Sutton was the photographer for James Clerk Maxwell's pioneering 1861 demonstration of colour photography. In a practical trial of a thought-experiment Maxwell had published in 1855, Sutton took three separate black-and-white photographs of a multicoloured ribbon, one through a blue filter, one through a green filter, and one through a red filter. Using three projectors equipped with similar filters, the three photographs were projected superimposed on a screen. The additive primaries variously blended to reproduce a gamut of colour. The photographic materials available to Sutton were mainly sensitive to blue light, barely sensitive to green and practically insensitive to red, so the result was only a partial success. Forty years later, adequately panchromatic plates and films had made excellent colour reproduction possible by this method, as demonstrated by the work of Sergey Prokudin-Gorsky. The principle of reproducing a full range of colour by three-colour analysis and synthesis is based on the nature of human colour vision and underlies nearly all practical chemical and electronic colour imaging technologies. Sutton's ribbon image is sometimes called the first colour photograph. There were, in fact, earlier and possibly better colour photographs made by experimenters who used a completely different, more purely chemical process, but the colours rapidly faded when exposed to light for viewing. Sutton's photographs preserved the colour information in black-and-white silver images containing no actual colouring matter, so they are very light-fast and durable and the set may reasonably be described as the first permanent colour photograph.
James Clerk Maxwell was a Scottish scientist in the field of mathematical physics. His most notable achievement was to formulate the classical theory of electromagnetic radiation, bringing together for the first time electricity, magnetism, and light as different manifestations of the same phenomenon. Maxwell's equations for electromagnetism have been called the "second great unification in physics" after the first one realised by Isaac Newton.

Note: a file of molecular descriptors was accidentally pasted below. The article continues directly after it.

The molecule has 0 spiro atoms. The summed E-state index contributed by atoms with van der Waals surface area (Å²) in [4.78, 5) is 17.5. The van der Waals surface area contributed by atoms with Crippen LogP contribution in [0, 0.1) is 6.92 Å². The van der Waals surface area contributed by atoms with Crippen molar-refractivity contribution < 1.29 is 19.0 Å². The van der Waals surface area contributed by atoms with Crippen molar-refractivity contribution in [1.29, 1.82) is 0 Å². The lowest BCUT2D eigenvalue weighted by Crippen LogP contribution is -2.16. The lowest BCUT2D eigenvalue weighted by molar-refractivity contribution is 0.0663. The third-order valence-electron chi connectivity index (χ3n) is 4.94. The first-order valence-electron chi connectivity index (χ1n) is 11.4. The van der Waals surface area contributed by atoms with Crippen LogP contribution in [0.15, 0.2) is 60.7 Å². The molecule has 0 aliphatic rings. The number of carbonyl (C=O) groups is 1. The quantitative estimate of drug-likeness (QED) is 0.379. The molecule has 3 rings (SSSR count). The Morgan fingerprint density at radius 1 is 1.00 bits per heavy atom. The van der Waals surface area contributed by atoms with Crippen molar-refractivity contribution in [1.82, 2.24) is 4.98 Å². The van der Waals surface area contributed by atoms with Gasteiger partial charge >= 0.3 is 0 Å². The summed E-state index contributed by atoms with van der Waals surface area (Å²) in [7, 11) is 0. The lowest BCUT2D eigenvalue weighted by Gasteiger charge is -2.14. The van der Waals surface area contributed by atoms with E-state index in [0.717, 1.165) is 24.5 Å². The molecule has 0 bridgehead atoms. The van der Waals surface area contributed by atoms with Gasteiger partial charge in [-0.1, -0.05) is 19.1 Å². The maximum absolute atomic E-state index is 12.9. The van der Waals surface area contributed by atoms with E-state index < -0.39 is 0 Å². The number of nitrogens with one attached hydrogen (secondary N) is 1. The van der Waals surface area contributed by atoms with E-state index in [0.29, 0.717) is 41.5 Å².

In color reproduction, including computer graphics and photography, the gamut, or color gamut, is a certain complete subset of colors. The most common usage refers to the subset of colors which can be accurately represented in a given circumstance, such as within a given color space or by a certain output device.
Sergey Mikhaylovich Prokudin-Gorsky was a Russian chemist and photographer. He is best known for his pioneering work in colour photography and his effort to document early 20th-century Russia.
Sutton also worked on the development of dry photographic plates.
Photography is the art, application and practice of creating durable images by recording light or other electromagnetic radiation, either electronically by means of an image sensor, or chemically by means of a light-sensitive material such as photographic film. It is employed in many fields of science, manufacturing, and business, as well as its more direct uses for art, film and video production, recreational purposes, hobby, and mass communication.
A photograph is an image created by light falling on a photosensitive surface, usually photographic film or an electronic image sensor, such as a CCD or a CMOS chip. Most photographs are created using a camera, which uses a lens to focus the scene's visible wavelengths of light into a reproduction of what the human eye would see. The process and practice of creating such images is called photography. The word photograph was coined in 1839 by Sir John Herschel and is based on the Greek φῶς (phos), meaning "light," and γραφή (graphê), meaning "drawing, writing," together meaning "drawing with light."